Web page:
ISO the Young and the Restless

The United States is far from being the City of the Hill as envisioned by its founders: High rates of crimes and homelessness; gun-control laws that result in never-ending mass shootings; growing social-economic gaps.

But one cannot take one thing from that country: It has a large number of young and talented people, including many immigrants and their children, who have become the driving force behind much of the American creative spirit: Its world-famous scientific institutions; its dynamic commercial centres; Wall Street and the Silicon Valley; Hollywood and Broadway.

Indeed, if you are young person growing up in anywhere around the world, the chances are that you occasionally dream about the prospects that could be open to you in America, a country that perhaps may not be generous to the elderly and the poor, but offers so many opportunities to the young and the restless.

Which brings us to ask the following question: Why has that spirit of youth passed over American political world. And more superficially, why it looks like the next American president is going to be one of two aging white men who are more than a decade and a half beyond the average American retirement age and are stepping forward again for one of the hardest jobs in the world.

In fact, President Joe Biden and former president Donald Trump are two of the three oldest men to ever serve as president.

And, according to most opinion polls, the American people don’t want to see either one of them occupying the White House after 2024.

Much has been written about the Republican presidential front-runner who isn’t qualified to be president not only because of his old age (77). Facing 91 felony charges in four separate cases for conduct before, during and after his presidency, Mr Trump still enjoys the support of the members of his political base.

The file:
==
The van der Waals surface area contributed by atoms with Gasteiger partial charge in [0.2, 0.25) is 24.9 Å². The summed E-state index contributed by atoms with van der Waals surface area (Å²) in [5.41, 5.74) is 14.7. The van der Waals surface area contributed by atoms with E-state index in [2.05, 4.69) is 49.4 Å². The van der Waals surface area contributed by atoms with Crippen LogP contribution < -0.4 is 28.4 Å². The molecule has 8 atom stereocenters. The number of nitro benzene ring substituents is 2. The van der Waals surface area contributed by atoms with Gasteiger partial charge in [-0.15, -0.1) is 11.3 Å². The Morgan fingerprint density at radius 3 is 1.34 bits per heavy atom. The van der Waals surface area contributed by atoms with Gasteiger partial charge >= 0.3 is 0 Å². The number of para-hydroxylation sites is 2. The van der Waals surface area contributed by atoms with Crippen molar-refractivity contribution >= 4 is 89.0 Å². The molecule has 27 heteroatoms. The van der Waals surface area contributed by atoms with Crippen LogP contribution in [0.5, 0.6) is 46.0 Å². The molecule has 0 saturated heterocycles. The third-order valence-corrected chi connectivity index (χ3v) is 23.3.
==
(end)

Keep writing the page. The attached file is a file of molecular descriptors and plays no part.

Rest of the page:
In contrast, Democratic voters seem to have more mixed feelings about their party’s front runner, President Biden, 80, the first octogenarian to occupy the Oval Office.

Most of the Democrats give high marks to President Biden’s performance in office, including his effort to revitalize the American economy post-COVID and to restore US global status in his response to the Russian aggression in Ukraine and to Hamas’ attack on Israel.

Yet a clear majority of Democratic voters also believe that President Biden is too old to serve in office, a view that is shared by roughly three-quarters of all voters, half of whom also think Mr Trump is also too old to serve, according to Monmouth University poll taken in October 2023.

President Biden and Mr. Trump aren’t the only aging leaders in the US. It’s a bipartisan trend: Senate Majority Leader Chuck Schumer, a Democrat, is 72, and Minority Leader Mitch McConnell, a Republican, is 81. In the House, California Democrat and former speaker Nancy Pelosi, at age 83, just announced she’s running for reelection for her 19th full term if office.

The time has come perhaps for Americans to consider proposal to impose age limits for federal elected office. And more important, for the two presidential front-runners to drop from the race. How about Republican presidential candidate Nikki Haley running against Democratic presidential candidate Kamala Harris? We can dream, can’t we?

About the Author
Leon Hadar is a senior fellow at the Foreign Policy Research Institute’s Middle East Program. Dr. Leon Hadar served as Washington correspondent for The Business Times of Singapore and as the New York and United Nations bureau chief of The Jerusalem Post and The London Jewish Chronicle. He is a contributing editor with The National Interest and The American Conservative, having contributed regularly to The Spectator, and is a columnist and blogger for Haaretz (Israel). He holds three Master’s degrees, one in political science and communication from Hebrew University, Jerusalem, and two from the School of International and Public Affairs and the School of Journalism (where he was the recipient of the Henry N. Taylor Award) at Columbia University where he also received a certificate from the Middle East Institute. He received his Ph.D. in international relations from the American University, Washington DC. He has taught international relations, Middle East politics, and communication at the American University and the University of Maryland, College Park, and was the director of international studies at Mount Vernon College in Washington.
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